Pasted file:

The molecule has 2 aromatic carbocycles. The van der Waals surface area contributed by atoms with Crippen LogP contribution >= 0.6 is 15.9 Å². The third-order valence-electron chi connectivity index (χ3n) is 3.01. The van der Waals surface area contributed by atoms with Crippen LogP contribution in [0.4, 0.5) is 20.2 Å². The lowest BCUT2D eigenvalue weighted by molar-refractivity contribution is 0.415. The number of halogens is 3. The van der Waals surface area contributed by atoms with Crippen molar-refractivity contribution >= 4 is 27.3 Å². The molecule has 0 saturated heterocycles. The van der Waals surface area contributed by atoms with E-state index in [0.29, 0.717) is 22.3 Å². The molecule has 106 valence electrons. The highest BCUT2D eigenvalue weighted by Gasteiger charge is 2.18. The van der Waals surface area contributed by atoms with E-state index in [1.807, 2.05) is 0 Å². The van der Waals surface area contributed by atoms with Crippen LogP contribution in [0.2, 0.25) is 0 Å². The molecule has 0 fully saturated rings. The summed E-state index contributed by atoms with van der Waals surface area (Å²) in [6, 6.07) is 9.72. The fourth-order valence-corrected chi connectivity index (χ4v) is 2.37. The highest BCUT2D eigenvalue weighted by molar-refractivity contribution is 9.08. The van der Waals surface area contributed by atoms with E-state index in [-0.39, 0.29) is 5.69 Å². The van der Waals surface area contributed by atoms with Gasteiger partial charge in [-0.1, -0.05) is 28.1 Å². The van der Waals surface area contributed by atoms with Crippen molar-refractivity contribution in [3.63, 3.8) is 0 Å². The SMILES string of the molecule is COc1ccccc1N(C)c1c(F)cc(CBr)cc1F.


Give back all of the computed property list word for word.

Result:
The molecule has 2 aromatic carbocycles. The van der Waals surface area contributed by atoms with Crippen LogP contribution >= 0.6 is 15.9 Å². The third-order valence-electron chi connectivity index (χ3n) is 3.01. The van der Waals surface area contributed by atoms with Crippen LogP contribution in [0.4, 0.5) is 20.2 Å². The lowest BCUT2D eigenvalue weighted by molar-refractivity contribution is 0.415. The number of halogens is 3. The van der Waals surface area contributed by atoms with Crippen molar-refractivity contribution >= 4 is 27.3 Å². The molecule has 0 saturated heterocycles. The van der Waals surface area contributed by atoms with E-state index in [0.29, 0.717) is 22.3 Å². The molecule has 106 valence electrons. The highest BCUT2D eigenvalue weighted by Gasteiger charge is 2.18. The van der Waals surface area contributed by atoms with E-state index in [1.807, 2.05) is 0 Å². The van der Waals surface area contributed by atoms with Crippen LogP contribution in [0.2, 0.25) is 0 Å². The molecule has 0 fully saturated rings. The summed E-state index contributed by atoms with van der Waals surface area (Å²) in [6, 6.07) is 9.72. The fourth-order valence-corrected chi connectivity index (χ4v) is 2.37. The highest BCUT2D eigenvalue weighted by molar-refractivity contribution is 9.08. The van der Waals surface area contributed by atoms with E-state index in [-0.39, 0.29) is 5.69 Å². The van der Waals surface area contributed by atoms with Gasteiger partial charge in [-0.1, -0.05) is 28.1 Å². The van der Waals surface area contributed by atoms with Crippen molar-refractivity contribution in [3.63, 3.8) is 0 Å². The SMILES string of the molecule is COc1ccccc1N(C)c1c(F)cc(CBr)cc1F.